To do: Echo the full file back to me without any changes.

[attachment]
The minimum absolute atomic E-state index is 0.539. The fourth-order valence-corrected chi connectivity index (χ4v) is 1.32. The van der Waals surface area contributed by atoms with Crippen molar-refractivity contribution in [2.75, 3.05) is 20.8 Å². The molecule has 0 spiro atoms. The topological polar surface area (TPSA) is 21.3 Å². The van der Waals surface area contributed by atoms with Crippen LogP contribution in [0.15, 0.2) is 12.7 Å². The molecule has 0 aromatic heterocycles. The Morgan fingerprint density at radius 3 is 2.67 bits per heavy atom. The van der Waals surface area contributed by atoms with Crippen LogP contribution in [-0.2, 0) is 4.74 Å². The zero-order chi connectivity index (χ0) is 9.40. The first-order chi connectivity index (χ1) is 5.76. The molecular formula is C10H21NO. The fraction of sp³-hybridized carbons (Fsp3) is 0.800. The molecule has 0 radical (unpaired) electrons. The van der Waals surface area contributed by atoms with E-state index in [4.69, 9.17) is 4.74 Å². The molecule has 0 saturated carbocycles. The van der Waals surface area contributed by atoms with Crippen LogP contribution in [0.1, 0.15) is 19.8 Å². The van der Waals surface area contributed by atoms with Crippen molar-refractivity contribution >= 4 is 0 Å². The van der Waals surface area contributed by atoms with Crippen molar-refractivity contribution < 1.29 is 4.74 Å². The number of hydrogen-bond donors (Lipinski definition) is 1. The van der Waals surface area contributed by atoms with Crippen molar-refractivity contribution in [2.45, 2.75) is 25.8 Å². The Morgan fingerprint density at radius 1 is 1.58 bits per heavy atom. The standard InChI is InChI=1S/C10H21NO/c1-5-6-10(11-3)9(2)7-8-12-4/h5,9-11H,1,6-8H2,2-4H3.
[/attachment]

The minimum absolute atomic E-state index is 0.539. The fourth-order valence-corrected chi connectivity index (χ4v) is 1.32. The van der Waals surface area contributed by atoms with Crippen molar-refractivity contribution in [2.75, 3.05) is 20.8 Å². The molecule has 0 spiro atoms. The topological polar surface area (TPSA) is 21.3 Å². The van der Waals surface area contributed by atoms with Crippen LogP contribution in [0.15, 0.2) is 12.7 Å². The molecule has 0 aromatic heterocycles. The Morgan fingerprint density at radius 3 is 2.67 bits per heavy atom. The van der Waals surface area contributed by atoms with Crippen LogP contribution in [-0.2, 0) is 4.74 Å². The zero-order chi connectivity index (χ0) is 9.40. The first-order chi connectivity index (χ1) is 5.76. The molecular formula is C10H21NO. The fraction of sp³-hybridized carbons (Fsp3) is 0.800. The molecule has 0 radical (unpaired) electrons. The van der Waals surface area contributed by atoms with E-state index in [4.69, 9.17) is 4.74 Å². The molecule has 0 saturated carbocycles. The van der Waals surface area contributed by atoms with Crippen LogP contribution in [0.1, 0.15) is 19.8 Å². The van der Waals surface area contributed by atoms with Crippen molar-refractivity contribution >= 4 is 0 Å². The van der Waals surface area contributed by atoms with Crippen molar-refractivity contribution < 1.29 is 4.74 Å². The number of hydrogen-bond donors (Lipinski definition) is 1. The van der Waals surface area contributed by atoms with Crippen molar-refractivity contribution in [2.45, 2.75) is 25.8 Å². The Morgan fingerprint density at radius 1 is 1.58 bits per heavy atom. The standard InChI is InChI=1S/C10H21NO/c1-5-6-10(11-3)9(2)7-8-12-4/h5,9-11H,1,6-8H2,2-4H3.